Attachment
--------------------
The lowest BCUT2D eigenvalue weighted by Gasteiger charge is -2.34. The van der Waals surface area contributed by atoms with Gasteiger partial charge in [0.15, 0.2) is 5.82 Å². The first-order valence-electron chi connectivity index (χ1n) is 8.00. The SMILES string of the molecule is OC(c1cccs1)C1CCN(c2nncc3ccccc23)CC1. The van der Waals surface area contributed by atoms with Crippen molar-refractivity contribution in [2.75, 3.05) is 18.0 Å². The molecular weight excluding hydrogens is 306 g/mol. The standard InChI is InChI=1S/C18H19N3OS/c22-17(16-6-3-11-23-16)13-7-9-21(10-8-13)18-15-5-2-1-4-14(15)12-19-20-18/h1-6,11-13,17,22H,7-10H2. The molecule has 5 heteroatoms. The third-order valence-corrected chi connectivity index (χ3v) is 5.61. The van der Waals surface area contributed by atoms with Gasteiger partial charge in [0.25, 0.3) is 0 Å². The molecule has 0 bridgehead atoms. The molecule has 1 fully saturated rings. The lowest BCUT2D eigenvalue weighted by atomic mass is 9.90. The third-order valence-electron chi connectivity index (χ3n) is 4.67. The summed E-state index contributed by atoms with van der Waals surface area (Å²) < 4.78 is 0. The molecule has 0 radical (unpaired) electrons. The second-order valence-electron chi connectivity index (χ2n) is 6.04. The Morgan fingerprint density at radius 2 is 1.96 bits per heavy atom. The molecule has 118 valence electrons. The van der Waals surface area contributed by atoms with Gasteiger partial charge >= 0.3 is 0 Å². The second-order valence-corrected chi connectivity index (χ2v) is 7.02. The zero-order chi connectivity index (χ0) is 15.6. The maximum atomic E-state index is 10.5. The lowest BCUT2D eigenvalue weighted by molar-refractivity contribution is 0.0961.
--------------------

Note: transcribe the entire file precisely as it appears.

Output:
The lowest BCUT2D eigenvalue weighted by Gasteiger charge is -2.34. The van der Waals surface area contributed by atoms with Gasteiger partial charge in [0.15, 0.2) is 5.82 Å². The first-order valence-electron chi connectivity index (χ1n) is 8.00. The SMILES string of the molecule is OC(c1cccs1)C1CCN(c2nncc3ccccc23)CC1. The van der Waals surface area contributed by atoms with Crippen molar-refractivity contribution in [2.75, 3.05) is 18.0 Å². The molecular weight excluding hydrogens is 306 g/mol. The standard InChI is InChI=1S/C18H19N3OS/c22-17(16-6-3-11-23-16)13-7-9-21(10-8-13)18-15-5-2-1-4-14(15)12-19-20-18/h1-6,11-13,17,22H,7-10H2. The molecule has 5 heteroatoms. The third-order valence-corrected chi connectivity index (χ3v) is 5.61. The van der Waals surface area contributed by atoms with Gasteiger partial charge in [0.25, 0.3) is 0 Å². The molecule has 0 bridgehead atoms. The molecule has 1 fully saturated rings. The lowest BCUT2D eigenvalue weighted by atomic mass is 9.90. The third-order valence-electron chi connectivity index (χ3n) is 4.67. The summed E-state index contributed by atoms with van der Waals surface area (Å²) < 4.78 is 0. The molecule has 0 radical (unpaired) electrons. The second-order valence-electron chi connectivity index (χ2n) is 6.04. The Morgan fingerprint density at radius 2 is 1.96 bits per heavy atom. The molecule has 118 valence electrons. The van der Waals surface area contributed by atoms with Gasteiger partial charge >= 0.3 is 0 Å². The second-order valence-corrected chi connectivity index (χ2v) is 7.02. The zero-order chi connectivity index (χ0) is 15.6. The maximum atomic E-state index is 10.5. The lowest BCUT2D eigenvalue weighted by molar-refractivity contribution is 0.0961.